If you like the video, I highly recommend you get his book, The Success Equation: Untangling Skill and Luck in Business, Sports, and Investing, which takes a much deeper dive into the topic and is my go-to source and reference on explaining luck and skill in decision making.
ARE OUR HABITS AND HOBBIES SUPPORTED BY SCIENCE?
FiveThirtyEight resolves to find out … but recognizes that ignorance, occasionally, is bliss
The science staff of FiveThirtyEight.com (@FiveThirtyEight) started 2018 with science resolutions, “testing whether our habits and hobbies are backed by evidence.” It’s a great approach for a series of articles, and they did not disappoint:
- “Most Personality Quizzes Are Junk Science. I Found One That Isn’t.”
- “Tom Brady is Drowning In His Own Pseudoscience”
- “Why Aren’t My Vitamin D Supplements Raising My Vitamin D Levels”
- “I Was A Skeptic Of Mindfulness … Until I Tried To Make My Case.”
Like many New Year’s resolutions, the series lasted for just a week. Too bad because the pieces are great. The final installment, “The Wellness Habits We Love Too Much To Investigate,” pointed out that, “Even in a newsroom as obsessed with evidence as ours, there are some things too near and dear to us to risk investigating.” Tongue planted firmly in cheek, the piece canvasses some of FiveThirtyEight’s professional skeptics on the routines they follow, about which they’d prefer not to know the truth.
“GULL-BAITING HAS BECOME A HOT GAME AMONG THE DOLPHINS”
Humans might be at the top of the evolutionary tree but it’s good that other species occasionally show us they have a trick or two up their sleeves (or hoofs or bottlenoses or whatever). @JuliaGalef, host of the Rationally Speaking podcast (@RSPodcast), tweeted out an article that originally appeared in The Guardian, “Why dolphins are deep thinkers,” that shows just how smart dolphins are. The Institute for Marine Mammal Studies trained dolphins to bring litter that fell into their pools to their trainers in exchange for fish. One dolphin, Kelly, gamed the system to an incredible degree, hiding waste paper and tearing it into pieces to get multiple fish from trainers out of one piece of litter.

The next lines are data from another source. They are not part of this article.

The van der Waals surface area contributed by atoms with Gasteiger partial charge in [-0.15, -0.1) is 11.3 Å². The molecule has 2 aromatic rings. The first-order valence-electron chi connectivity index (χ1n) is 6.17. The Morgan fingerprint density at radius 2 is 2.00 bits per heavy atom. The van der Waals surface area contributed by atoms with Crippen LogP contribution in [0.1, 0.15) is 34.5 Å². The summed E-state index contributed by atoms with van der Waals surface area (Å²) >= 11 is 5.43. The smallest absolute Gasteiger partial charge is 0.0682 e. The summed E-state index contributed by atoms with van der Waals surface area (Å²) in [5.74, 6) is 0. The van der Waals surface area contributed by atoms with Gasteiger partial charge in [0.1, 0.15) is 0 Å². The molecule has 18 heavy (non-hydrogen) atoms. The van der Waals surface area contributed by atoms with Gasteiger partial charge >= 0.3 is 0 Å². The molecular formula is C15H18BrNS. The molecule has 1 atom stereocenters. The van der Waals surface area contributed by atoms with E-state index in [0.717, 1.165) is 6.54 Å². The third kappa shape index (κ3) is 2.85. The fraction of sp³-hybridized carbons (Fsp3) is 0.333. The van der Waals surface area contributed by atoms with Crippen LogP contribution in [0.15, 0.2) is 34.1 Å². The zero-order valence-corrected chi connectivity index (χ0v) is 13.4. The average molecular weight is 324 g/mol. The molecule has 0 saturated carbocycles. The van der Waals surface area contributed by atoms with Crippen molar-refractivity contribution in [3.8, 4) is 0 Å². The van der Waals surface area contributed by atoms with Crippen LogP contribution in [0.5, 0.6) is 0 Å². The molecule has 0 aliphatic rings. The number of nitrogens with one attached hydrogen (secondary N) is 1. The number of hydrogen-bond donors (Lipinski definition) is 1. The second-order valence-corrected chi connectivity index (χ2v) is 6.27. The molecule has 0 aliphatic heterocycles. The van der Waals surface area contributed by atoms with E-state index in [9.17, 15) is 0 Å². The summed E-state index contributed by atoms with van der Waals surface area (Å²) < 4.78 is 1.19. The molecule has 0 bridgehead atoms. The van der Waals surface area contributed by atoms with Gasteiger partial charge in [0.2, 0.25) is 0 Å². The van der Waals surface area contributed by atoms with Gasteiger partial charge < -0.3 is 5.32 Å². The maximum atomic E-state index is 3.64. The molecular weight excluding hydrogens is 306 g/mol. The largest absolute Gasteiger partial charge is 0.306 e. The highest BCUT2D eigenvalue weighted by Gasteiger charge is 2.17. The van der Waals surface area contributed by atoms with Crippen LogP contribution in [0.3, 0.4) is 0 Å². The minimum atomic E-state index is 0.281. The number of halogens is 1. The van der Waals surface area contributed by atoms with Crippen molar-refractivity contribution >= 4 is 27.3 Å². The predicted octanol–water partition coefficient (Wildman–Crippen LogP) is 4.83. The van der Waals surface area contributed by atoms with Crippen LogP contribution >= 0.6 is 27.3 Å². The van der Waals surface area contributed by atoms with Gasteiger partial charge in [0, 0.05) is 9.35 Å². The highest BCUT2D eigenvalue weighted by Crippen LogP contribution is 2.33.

After trainers also rewarded Kelly with fish for delivering a dead gull, she started using the fish she got for the litter to lure gulls to her pool. She then taught this to her calf, who taught other calves, spreading the behavior.
Brilliant! Bottlenose dolphins have brains 25% heavier than human brains, and Kelly and Co. put their big brains to good use.
WHEN IS HERE, NOW
… and John Brockman’s This Idea is Brilliant comes out next week
Daniel Pink’s (@DanielPink) latest book, When: The Scientific Secrets of Perfect Timing, is out and I’m looking forward to diving in. It’s among the first of many exciting books on cognitive science and decision making (or subjects that resonate on the biggest issues in those disciplines) coming in early 2018.
I’ve also pre-ordered This Idea Is Brilliant: Lost, Overlooked, and Underappreciated Ideas Everyone Should Know, edited by John Brockman (@Edge). Brockman has edited a great series of books and always brings together outstanding groups of contributors. This Idea is Brilliant will be available next Tuesday.